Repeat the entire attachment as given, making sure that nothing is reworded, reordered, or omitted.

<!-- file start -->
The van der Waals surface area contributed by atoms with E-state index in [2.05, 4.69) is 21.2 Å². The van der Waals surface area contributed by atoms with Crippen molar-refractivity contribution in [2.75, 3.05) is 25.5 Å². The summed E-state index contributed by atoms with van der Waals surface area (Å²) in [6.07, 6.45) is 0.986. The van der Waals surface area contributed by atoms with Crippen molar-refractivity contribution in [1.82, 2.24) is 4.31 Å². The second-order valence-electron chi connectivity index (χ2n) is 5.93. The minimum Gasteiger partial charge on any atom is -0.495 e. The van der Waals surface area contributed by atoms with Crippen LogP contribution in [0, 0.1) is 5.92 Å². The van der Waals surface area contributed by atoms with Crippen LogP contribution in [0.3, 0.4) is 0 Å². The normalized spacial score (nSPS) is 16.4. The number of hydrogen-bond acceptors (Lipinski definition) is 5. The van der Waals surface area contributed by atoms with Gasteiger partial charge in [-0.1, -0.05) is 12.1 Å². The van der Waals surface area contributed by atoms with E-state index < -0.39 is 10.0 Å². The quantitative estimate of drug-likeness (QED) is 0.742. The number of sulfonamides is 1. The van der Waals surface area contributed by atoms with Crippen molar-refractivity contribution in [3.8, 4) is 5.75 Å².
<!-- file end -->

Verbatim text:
The van der Waals surface area contributed by atoms with E-state index in [2.05, 4.69) is 21.2 Å². The van der Waals surface area contributed by atoms with Crippen molar-refractivity contribution in [2.75, 3.05) is 25.5 Å². The summed E-state index contributed by atoms with van der Waals surface area (Å²) in [6.07, 6.45) is 0.986. The van der Waals surface area contributed by atoms with Crippen molar-refractivity contribution in [1.82, 2.24) is 4.31 Å². The second-order valence-electron chi connectivity index (χ2n) is 5.93. The minimum Gasteiger partial charge on any atom is -0.495 e. The van der Waals surface area contributed by atoms with Crippen LogP contribution in [0, 0.1) is 5.92 Å². The van der Waals surface area contributed by atoms with Crippen LogP contribution in [0.3, 0.4) is 0 Å². The normalized spacial score (nSPS) is 16.4. The number of hydrogen-bond acceptors (Lipinski definition) is 5. The van der Waals surface area contributed by atoms with Gasteiger partial charge in [-0.1, -0.05) is 12.1 Å². The van der Waals surface area contributed by atoms with E-state index < -0.39 is 10.0 Å². The quantitative estimate of drug-likeness (QED) is 0.742. The number of sulfonamides is 1. The van der Waals surface area contributed by atoms with Crippen molar-refractivity contribution in [3.8, 4) is 5.75 Å².